A majority of physicians who responded to a Florida Medical Association survey this month said they support expanding the Medicaid program to cover more indigent and working-poor adults, FMA reported Tuesday

But that's not the group's number-one goal for the coming legislative session, so it's unclear whether FMA will lobby for it.

Florida Blue’s cancellation of 300,000 individual health-insurance policies in the state has led many to accuse President Obama of deliberately misleading the public when he said that if people liked their insurance policies, they could keep them, the Fiscal Times reports.

Monday was yet another troubled day for the Affordable Care Act.

Sunday night, the outside vendor that operates two key parts of the website that lets people browse and sign up for health insurance experienced a failure.

The failure took place at a vendor called Verizon Terremark and presumably affected other clients as well as HealthCare.gov, the federal website that people use to sign up for insurance under the Affordable Care Act.

U.S. Sen. Marco Rubio made the media talk shows on Sunday, discussing Obamacare and the recent government shutdown, the Tampa Bay Times reports.  Rubio stated on The O’Reilly Factor that Obamacare had caused 300,000 Floridians to lose their health insurance and owe the IRS money.  He also stated on Fox News Sunday that he didn't support the government shutdown.

Spanish Language Marketplace Site Up, But Not Running

Oct 25, 2013
CuidadoDeSalud.gov

Some Florida Latinos are waiting on the Affordable Care Act’s Spanish language website to become available so they can sign up for coverage. 

The Spanish-language version of HealthCare.gov, CuidadoDeSalud.gov, was supposed to be up and running this past Monday, but instead, the U.S. Department of Health and Human Services is directing users to its Spanish call center.

Altamonte Springs resident Miriam Lopez said she heard it’s better to apply online, so she’s been reluctant to enroll by phone.

Federal health officials have clarified the deadline people must meet under the individual mandate to buy health insurance under the Affordable Care Act, the Washington Post reports. Open enrollment on the new health insurance Marketplace runs through March 31, and so long as people buy a health plan by then, they won’t face a tax penalty for not having health insurance. It often takes a little time for coverage to kick in once someone enrolls in a plan.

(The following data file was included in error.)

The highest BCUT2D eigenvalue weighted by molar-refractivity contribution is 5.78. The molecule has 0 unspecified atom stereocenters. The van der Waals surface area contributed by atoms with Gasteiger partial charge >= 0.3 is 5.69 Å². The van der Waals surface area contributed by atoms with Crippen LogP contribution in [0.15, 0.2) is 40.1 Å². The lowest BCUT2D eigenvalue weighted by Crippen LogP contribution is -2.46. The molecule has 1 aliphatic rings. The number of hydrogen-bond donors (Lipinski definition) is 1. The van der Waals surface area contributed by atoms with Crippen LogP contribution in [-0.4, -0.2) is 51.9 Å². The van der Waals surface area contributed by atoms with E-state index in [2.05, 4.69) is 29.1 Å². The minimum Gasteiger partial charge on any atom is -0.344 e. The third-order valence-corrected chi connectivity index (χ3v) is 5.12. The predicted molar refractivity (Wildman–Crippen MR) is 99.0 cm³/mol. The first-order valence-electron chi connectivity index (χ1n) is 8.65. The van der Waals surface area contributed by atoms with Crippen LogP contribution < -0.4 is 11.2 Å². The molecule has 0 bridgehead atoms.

Florida’s U.S. Sen. Bill Nelson is calling for someone’s head amidst the finger-pointing in Washington over the failure of the online health insurance marketplace that was supposed to launch the Affordable Care Act, also known as Obamacare.

Weeks after its startup, many people report they still can't access the HealthCare.gov website to checkout their eligibility and insurance choices.

Federal contractors now say they’ve identified most of the main problems crippling Healthcare.gov, the main site of the online health insurance marketplace set up under Obamacare.

The serious flaws on the site have made it difficult, if not impossible, for many to sign up for health insurance, dogging the White House as Republicans still opposed to the law say “I told you so.”

About 1,000 people who work for Darden Restaurants, which operates restaurants including Red Lobster and Olive Garden, are losing access to company health insurance in 2014, the Orlando Sentinel reports. The Orlando-based chain says those employees didn’t work enough hours -- 30 or more a week -- to be eligible for health insurance, but the chain had allowed them to stay on their health insurance plan anyway.

Confusion Still Major Hurdle for New Health Law

Oct 21, 2013

MIAMI — As federal health officials work around the clock to fix technology glitches plaguing the website where U.S. citizens can obtain health insurance under the new federal law, many Floridians still have little understanding of how the law works.

Trained counselors are spending the bulk of their time educating people about what the Affordable Care Act is, not signing them up for insurance.

Sources: 476,000 Obamacare Applications Filed So Far

Oct 21, 2013

WASHINGTON — Administration officials say about 476,000 health insurance applications have been filed through federal and state exchanges, the most detailed measure yet of the problem-plagued rollout of President Barack Obama’s signature legislation.

However, the officials continue to refuse to say how many people have actually enrolled in the insurance markets. Without enrollment figures, it’s unclear whether the program is on track to reach the 7 million people projecting by the Congressional Budget Office to gain coverage during the six-month sign-up period.

As the Miami Herald and Kaiser Health News report, uninsured Floridians have different views on the Affordable Care Act but share a common concern: cost of coverage. One 28-year-old real estate agent, who says he doesn’t see the need for health insurance, says he’ll need to check in with his accountant to see if paying a penalty for not buying insurance makes financial sense.

Lottie Watts / WUSF

Florida's online health insurance Marketplace has been open for business since Oct. 1. But more than a week later, people are still having trouble with HealthCare.gov, the website consumers use to shop for health plans. 

Maggie Banta of St. Petersburg is one of millions of visitors to the site since it opened for business a little more than a week ago. She’s been trying to log on for days, but like many others, she can’t.

Floridians continue to ask questions about the Affordable Care Act's major provisions, which are unfolding between now and the end of March. Even though most people aren't affected by this rollout because they're already insured or have Medicare, the questions can be fun to read.

Sebelius to Visit Tampa Amid Obamacare Web Delays

Oct 8, 2013

The Obama administration promised "significant improvements" in accessing the federal health overhaul website this week, after taking down the system for maintenance over the weekend. But many in Florida were still unable to enroll at the start of week two.